The Omarama holiday park was less crowded than the one at Lake Tekapo had been. With some free time on our hands, we showered, got some laundry done, and “fixed” dinner, using up much of Elsie Orr’s tomatoes from our stash.

Interestingly, Sandy and I watched the first third and last third of Prakash Raj’s movie ‘Un Samayal Araiyil.’ Sandy and I actually knew Prakash Raj in the early 1980s, when he was a boy who went by the name Colomen Prakash Rai. To me he was just Pakku. Sandy said that other than his smile, he didn’t look anything like the Colomen she remembered.

Day 6

We packed up and set out for Wanaka’s Puzzling World, which turned out to be good fun. Prisy successfully completed the maze challenge. Sandy and I did our best.

From there we drove towards Queenstown. We drove past Cardrona and stopped for a few minutes at Lindis Pass.

We drove into Arrowtown to see more of the Autumn colours, grateful to the Lord for giving us the opportunity to see so much beauty.

When we arrived at the camping ground and checked in, we found that a half-hour slot was available for the hot tub. So a soak in the hot tub was practically the first thing we did in Queenstown. Later we took the bus to Stanley Street and walked to Fergburger. We took our burgers to a place with a nice view.

Nearby a man was strumming on a guitar and singing. But what really made it interesting was that his dog was singing along with him.

Getting to the town from the holiday park was not difficult, but it took a bit of planning. For one, the bus was hourly and two, you needed to have cash to ride the bus. On the positive side, the bus stopped right outside the holiday park in Arthurs Point.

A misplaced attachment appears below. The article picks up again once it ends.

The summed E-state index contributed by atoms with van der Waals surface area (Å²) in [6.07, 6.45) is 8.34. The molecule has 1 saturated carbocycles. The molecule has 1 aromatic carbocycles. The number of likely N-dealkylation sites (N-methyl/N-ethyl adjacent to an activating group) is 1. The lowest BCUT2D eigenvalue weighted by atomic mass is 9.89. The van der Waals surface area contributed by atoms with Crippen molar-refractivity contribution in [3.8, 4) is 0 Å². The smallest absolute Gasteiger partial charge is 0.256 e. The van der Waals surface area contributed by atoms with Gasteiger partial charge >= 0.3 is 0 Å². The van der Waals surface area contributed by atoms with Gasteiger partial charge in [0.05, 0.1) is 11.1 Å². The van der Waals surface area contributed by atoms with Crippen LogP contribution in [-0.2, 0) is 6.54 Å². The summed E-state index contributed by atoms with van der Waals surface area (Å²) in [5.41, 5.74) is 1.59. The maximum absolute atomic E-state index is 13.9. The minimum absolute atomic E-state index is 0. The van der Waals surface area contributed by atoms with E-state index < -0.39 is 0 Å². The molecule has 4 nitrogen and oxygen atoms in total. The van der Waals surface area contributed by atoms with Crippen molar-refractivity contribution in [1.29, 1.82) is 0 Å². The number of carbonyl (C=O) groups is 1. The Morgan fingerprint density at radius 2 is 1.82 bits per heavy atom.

By the way, we found that in all these holiday parks, you need cash for the washing machine and the dryer too. The reception in these places are manned till after seven in the evening, and they have coins that they can give you in exchange for currency notes. And they also take Eftpos cards, thank goodness.

Day 7

We got on the first bus—the 5:56 a.m. bus—from the holiday park  to go into town to be on the bus to Milford Sound.

After waiting for nearly an hour on Athol Street in town, the bus arrived. The driver gave us our boarding passes for the cruise later in the day. He also noted whether we wanted veg lunches or chicken, and whether we were gluten free. And then we were off. The first stop was at Te Anau for breakfast.

The changing scenes that we saw through the bus window during the trip was a feast for the eyes. Recently, I have been seeing this kind of long, low cloud in several places, once even in the north Island near Huntly.

Mirror Lake was the next stop. The phone camera captured the reflection in the water quite well.